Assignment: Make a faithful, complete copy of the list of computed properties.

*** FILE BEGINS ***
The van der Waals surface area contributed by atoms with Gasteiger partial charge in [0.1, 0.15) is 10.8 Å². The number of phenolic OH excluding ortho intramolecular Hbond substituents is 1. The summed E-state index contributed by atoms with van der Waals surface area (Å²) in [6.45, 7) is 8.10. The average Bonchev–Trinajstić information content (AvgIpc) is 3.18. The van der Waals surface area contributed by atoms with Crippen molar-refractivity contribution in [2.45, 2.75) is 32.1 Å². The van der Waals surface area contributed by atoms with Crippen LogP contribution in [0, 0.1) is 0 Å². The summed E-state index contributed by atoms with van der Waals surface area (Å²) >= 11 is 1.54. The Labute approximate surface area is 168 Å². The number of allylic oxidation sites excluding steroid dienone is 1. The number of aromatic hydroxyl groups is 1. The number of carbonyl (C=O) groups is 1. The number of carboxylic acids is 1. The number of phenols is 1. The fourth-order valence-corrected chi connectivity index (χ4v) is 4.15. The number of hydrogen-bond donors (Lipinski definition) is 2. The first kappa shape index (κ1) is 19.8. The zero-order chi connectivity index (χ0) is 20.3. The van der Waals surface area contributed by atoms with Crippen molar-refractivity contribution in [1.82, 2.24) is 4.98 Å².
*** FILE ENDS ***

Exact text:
The van der Waals surface area contributed by atoms with Gasteiger partial charge in [0.1, 0.15) is 10.8 Å². The number of phenolic OH excluding ortho intramolecular Hbond substituents is 1. The summed E-state index contributed by atoms with van der Waals surface area (Å²) in [6.45, 7) is 8.10. The average Bonchev–Trinajstić information content (AvgIpc) is 3.18. The van der Waals surface area contributed by atoms with Crippen molar-refractivity contribution in [2.45, 2.75) is 32.1 Å². The van der Waals surface area contributed by atoms with Crippen LogP contribution in [0, 0.1) is 0 Å². The summed E-state index contributed by atoms with van der Waals surface area (Å²) >= 11 is 1.54. The Labute approximate surface area is 168 Å². The number of allylic oxidation sites excluding steroid dienone is 1. The number of aromatic hydroxyl groups is 1. The number of carbonyl (C=O) groups is 1. The number of carboxylic acids is 1. The number of phenols is 1. The fourth-order valence-corrected chi connectivity index (χ4v) is 4.15. The number of hydrogen-bond donors (Lipinski definition) is 2. The first kappa shape index (κ1) is 19.8. The zero-order chi connectivity index (χ0) is 20.3. The van der Waals surface area contributed by atoms with Crippen molar-refractivity contribution in [1.82, 2.24) is 4.98 Å².